Mr. Morell paints a picture of an agency that was struggling, largely unsuccessfully, to understand dynamics in the Middle East and North Africa when the Arab Spring broke out in late 2011 in Tunisia. The agency’s analysts failed to see the forces of revolution coming — and then failed again, he writes, when they told Mr. Obama that the uprisings would undercut Al Qaeda by showing there was a democratic pathway to change.
“There is no good explanation for our not being able to see the pressures growing to dangerous levels across the region,” he writes. The agency had again relied too heavily “on a handful of strong leaders in the countries of concern to help us understand what was going on in the Arab street,” he says, and those leaders themselves were clueless.
Moreover, an agency that has always overvalued secretly gathered intelligence and undervalued “open source” material “was not doing enough to mine the wealth of information available through social media,” he writes. “We thought and told policy makers that this outburst of popular revolt would damage Al Qaeda by undermining the group’s narrative,” he writes.
Instead, weak governments in Egypt, and the absence of governance from Libya to Yemen, were “a boon to Islamic extremists across both the Middle East and North Africa.”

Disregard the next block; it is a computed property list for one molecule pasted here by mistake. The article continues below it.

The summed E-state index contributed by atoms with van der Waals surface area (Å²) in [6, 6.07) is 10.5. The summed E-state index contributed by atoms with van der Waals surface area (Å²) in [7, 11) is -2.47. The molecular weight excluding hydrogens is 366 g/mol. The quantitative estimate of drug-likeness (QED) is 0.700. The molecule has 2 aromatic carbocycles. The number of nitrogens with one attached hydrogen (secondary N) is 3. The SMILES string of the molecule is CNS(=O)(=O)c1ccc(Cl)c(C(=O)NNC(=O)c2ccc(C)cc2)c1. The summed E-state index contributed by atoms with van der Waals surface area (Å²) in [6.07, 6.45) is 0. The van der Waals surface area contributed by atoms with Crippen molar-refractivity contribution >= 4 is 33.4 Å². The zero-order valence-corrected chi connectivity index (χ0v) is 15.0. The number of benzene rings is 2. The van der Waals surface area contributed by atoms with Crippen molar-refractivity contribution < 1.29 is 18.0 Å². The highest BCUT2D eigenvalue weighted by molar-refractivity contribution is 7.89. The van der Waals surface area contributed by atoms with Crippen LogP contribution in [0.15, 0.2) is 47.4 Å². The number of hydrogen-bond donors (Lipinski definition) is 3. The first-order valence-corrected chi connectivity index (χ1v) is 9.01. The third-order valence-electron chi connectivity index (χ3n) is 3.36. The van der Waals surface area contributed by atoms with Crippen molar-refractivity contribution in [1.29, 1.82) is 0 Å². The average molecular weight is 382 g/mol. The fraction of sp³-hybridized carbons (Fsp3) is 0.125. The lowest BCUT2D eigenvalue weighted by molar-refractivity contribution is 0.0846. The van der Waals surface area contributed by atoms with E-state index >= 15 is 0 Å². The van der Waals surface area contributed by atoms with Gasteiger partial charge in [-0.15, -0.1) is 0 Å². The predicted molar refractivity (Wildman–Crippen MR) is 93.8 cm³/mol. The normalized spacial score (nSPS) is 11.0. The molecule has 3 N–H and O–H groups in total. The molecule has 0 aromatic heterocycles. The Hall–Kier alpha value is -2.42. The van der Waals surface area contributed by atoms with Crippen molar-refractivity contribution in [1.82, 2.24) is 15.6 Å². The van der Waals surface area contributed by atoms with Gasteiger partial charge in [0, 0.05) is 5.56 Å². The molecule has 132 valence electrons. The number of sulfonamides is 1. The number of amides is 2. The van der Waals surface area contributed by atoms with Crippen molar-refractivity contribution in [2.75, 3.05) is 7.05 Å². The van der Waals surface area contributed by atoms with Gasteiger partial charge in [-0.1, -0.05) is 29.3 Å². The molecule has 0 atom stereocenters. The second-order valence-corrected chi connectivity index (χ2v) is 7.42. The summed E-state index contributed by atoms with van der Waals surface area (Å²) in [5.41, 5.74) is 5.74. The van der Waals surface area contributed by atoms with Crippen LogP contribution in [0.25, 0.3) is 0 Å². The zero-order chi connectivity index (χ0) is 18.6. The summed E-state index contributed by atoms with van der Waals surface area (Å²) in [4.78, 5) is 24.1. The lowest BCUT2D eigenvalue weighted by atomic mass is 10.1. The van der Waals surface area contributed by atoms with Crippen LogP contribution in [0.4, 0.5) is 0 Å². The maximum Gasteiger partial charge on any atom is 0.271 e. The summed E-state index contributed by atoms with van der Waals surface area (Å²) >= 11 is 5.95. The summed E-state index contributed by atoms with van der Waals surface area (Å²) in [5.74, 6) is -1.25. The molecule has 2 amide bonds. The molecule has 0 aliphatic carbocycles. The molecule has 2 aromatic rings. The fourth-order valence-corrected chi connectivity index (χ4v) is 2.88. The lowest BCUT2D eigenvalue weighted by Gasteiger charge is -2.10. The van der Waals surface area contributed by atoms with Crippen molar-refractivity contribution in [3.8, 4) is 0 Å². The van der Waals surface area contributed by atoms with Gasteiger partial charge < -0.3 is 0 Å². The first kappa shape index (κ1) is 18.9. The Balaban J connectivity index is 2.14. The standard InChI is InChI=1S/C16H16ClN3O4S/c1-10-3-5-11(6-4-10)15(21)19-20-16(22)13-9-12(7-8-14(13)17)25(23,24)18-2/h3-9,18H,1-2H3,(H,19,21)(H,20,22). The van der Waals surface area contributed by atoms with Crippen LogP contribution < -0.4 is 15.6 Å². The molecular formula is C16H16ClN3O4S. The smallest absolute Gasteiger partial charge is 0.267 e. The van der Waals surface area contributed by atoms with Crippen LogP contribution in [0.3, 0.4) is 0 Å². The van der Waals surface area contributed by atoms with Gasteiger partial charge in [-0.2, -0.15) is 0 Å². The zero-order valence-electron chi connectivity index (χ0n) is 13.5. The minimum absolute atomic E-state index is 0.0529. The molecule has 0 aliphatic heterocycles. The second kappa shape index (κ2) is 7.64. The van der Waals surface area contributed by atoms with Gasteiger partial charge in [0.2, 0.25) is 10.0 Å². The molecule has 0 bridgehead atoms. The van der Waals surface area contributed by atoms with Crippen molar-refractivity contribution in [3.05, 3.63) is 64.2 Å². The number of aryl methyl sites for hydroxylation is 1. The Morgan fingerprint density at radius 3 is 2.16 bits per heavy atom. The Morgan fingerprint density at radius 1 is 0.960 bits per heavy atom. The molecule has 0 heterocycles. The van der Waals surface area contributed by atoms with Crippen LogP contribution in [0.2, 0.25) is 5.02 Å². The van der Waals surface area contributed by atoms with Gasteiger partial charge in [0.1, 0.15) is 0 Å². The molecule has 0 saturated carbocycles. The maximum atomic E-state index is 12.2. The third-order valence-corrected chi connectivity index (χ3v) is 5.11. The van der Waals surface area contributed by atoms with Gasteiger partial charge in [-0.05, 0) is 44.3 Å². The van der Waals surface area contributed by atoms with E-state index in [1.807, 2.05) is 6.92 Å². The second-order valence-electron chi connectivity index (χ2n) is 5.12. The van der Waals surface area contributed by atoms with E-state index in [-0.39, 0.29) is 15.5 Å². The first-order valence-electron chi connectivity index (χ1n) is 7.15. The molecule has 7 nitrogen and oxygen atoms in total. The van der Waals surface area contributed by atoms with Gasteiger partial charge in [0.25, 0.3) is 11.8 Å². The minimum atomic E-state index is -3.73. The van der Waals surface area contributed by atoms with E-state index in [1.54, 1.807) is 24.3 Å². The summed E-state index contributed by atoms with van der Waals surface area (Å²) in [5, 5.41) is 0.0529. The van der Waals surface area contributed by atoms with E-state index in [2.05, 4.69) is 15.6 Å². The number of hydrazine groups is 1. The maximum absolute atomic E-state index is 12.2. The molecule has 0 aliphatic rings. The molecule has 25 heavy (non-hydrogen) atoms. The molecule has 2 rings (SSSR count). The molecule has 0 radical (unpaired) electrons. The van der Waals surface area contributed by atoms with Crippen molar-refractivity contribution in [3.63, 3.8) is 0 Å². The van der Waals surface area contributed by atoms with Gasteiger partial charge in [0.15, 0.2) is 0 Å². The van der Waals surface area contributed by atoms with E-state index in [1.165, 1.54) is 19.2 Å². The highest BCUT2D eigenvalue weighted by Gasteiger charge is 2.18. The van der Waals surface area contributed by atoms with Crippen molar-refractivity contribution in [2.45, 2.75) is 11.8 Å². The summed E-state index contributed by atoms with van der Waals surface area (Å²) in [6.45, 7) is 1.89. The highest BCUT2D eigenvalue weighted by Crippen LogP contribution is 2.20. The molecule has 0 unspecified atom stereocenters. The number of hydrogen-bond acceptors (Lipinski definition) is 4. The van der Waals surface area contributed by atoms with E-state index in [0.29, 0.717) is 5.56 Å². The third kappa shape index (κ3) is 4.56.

Mr. Morell is gentle about most of the politicians he dealt with — he expresses admiration for both Mr. Bush and Mr. Obama, though he accuses former Vice President Dick Cheney of deliberately implying a connection between Al Qaeda and Iraq that the C.I.A. had concluded probably did not exist. But when it comes to the events leading up to the Bush administration’s decision to go to war in Iraq, he is critical of his own agency.
Mr. Morell concludes that the Bush White House did not have to twist intelligence on Saddam Hussein’s alleged effort to rekindle the country’s work on weapons of mass destruction.
“The view that hard-liners in the Bush administration forced the intelligence community into its position on W.M.D. is just flat wrong,” he writes. “No one pushed. The analysts were already there and they had been there for years, long before Bush came to office.”